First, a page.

At the time, we felt like we were “giving up” by pursuing surrogacy. I was fixated, naturally, on all the things I would miss out on: Feeling the baby kick and getting to know him in utero, experiencing a natural childbirth, bonding through breastfeeding. These are not small things, and I am still sorry I missed out on them.
I was emotionally prepared to go along with the surrogacy by the time we dove in. But what Aaron and I weren’t prepared for was just how much our surrogacy experience would actually enrich our lives.
Partly on a leap of faith and partly thanks to a very rigorous vetting and interview process (thanks to our incredible agency, The Surrogacy Group), we chose Dani as our carrier— and were grateful she chose us back. We liked how chatty she was and the fact that she only lived one state away in Maryland. (Not all states are surrogacy friendly—Maryland is, but DC is decidedly not, and Virginia is lukewarm.) She told us we seemed like loving people who had been through too much grief.
The surrogacy process is no joke. For a woman to even be eligible to be a surrogate (a proper one that an agency would feel confident representing), she has to score pretty high on a mighty long checklist, participate in a home visit, divulge health and other personal information, and fill out a lengthy personal-essay questionnaire. Once paired, she must then go through months of physical and psychological testing. (As intended parents, we also participated in psychological testing.) Then there’s the drafting of the legal contract between all parties: boy, what a dehumanizing experience that is. Lastly, the surrogate goes through a “trial run” to make sure her body will accept the fertility drugs. If (and it’s a big if) all of those hurdles are cleared, then you’re finally ready to go! Needless to say, everyone involved has to really want to do this thing.
My husband and I are not religious people but are pretty darn sure that Dani is an actual angel sent from heaven specifically to us for some reason we cannot fathom. Her approach was to make us so much part of her pregnancy that we actually felt like we were experiencing it with her. And we did! She and I texted almost every day during those 40 weeks—often multiple times a day. She shared everything with me, from what she had for breakfast (“I think he likes the pineapple I had”), to what his flutters and then nudges and then donkey kicks felt like, to the weird questions her coworkers asked her (“do you know who the parents are?”), to what foods gave her heartburn, to frequent pictures of her expanding baby bump. I don’t know if this style would work for everyone, but I ate up every moment of it. I truly felt like my baby was with me almost as much as he was with Dani. During the pregnancy I can only count on one hand the number of stomach pangs I got when I was reminded that I was not able to experience this first-hand. The truth was I felt way better about it than I thought I would—and I know exactly why. It’s because we trusted Dani fully and absolutely. We knew that every decision she made was based on what was best for our baby; that she was a thoughtful, caring, loving person; and that her amazing husband Mike was there to support her. All of these things helped my husband and me sleep very well at night.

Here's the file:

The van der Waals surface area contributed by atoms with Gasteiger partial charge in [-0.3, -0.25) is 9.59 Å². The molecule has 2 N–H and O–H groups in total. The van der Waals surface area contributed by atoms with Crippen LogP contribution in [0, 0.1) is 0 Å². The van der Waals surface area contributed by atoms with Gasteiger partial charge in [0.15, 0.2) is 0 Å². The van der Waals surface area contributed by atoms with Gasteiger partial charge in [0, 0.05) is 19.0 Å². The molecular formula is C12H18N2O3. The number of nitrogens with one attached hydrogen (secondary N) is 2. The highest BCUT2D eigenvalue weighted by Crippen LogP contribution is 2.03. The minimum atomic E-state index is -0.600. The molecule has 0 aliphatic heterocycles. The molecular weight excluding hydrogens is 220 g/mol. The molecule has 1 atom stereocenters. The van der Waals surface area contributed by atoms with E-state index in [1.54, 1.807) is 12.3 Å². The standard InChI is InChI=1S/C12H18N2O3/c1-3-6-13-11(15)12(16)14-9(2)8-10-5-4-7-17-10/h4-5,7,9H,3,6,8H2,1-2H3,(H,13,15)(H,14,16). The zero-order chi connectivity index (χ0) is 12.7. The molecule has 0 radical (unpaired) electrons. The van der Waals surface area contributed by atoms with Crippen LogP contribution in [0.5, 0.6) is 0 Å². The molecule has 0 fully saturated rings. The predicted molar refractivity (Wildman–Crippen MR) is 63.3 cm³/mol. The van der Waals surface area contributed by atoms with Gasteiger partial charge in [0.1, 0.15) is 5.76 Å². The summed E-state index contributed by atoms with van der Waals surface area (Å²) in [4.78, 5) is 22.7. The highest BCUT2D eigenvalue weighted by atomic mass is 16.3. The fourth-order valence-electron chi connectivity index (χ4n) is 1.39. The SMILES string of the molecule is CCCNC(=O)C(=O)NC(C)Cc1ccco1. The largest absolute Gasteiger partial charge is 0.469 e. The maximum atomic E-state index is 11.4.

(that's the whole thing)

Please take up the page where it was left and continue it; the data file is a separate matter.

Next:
We were even further enriched through the true friendship the four of us developed over time as well. We got to meet their three lovely daughters (the five ladies went out for pedicures and ice cream on one special day) and learn about how they spent their time as a family. Dani and I shared successes and gripes about work, Aaron and Mike hung out at a Caps game… Our foursome was almost like a planned marriage where the couple miraculously ends up falling in love!
The birth of our son was an incredible experience. Thanks to the openness of Howard County General Hospital and our doctor, all four of us spent the entire labor together in the birthing room. It was kind of like a sleepover, passing the hours telling jokes and stories, waiting for the action to start. When the moment finally happened, Mike was there to comfort Dani, Aaron got to cut the cord, and our baby boy Isaac was placed on my chest right away. (Added bonus, Mike volunteered for camera duty, so we got some awesome shots.) The next day, Dani got to visit Isaac and see what a marvelous little human she had incubated for nine months.
Isaac is two months old now and I still text with Dani every few days. We include her on all of our family updates about Isaac and fill her inbox with pictures. She tells us how grateful she is to be included and see how he’s doing. We love swapping stories about things he did in utero that he still does now (hiccupping often, for one). I am so lucky to have someone to share these intimate experiences with.
Lucky – that’s what Aaron and I consider ourselves to be – to have been blessed with not just a perfect baby boy but also two new extraordinary people in our lives.
I know not every surrogacy experience is like ours. I wish it was. If you are considering surrogacy, I implore you to focus not on what you might miss through the experience, but what you’ll hopefully gain.
If you feel I might be a good resource for you and want to reach out, please feel free to do so at firstname.lastname@example.org.
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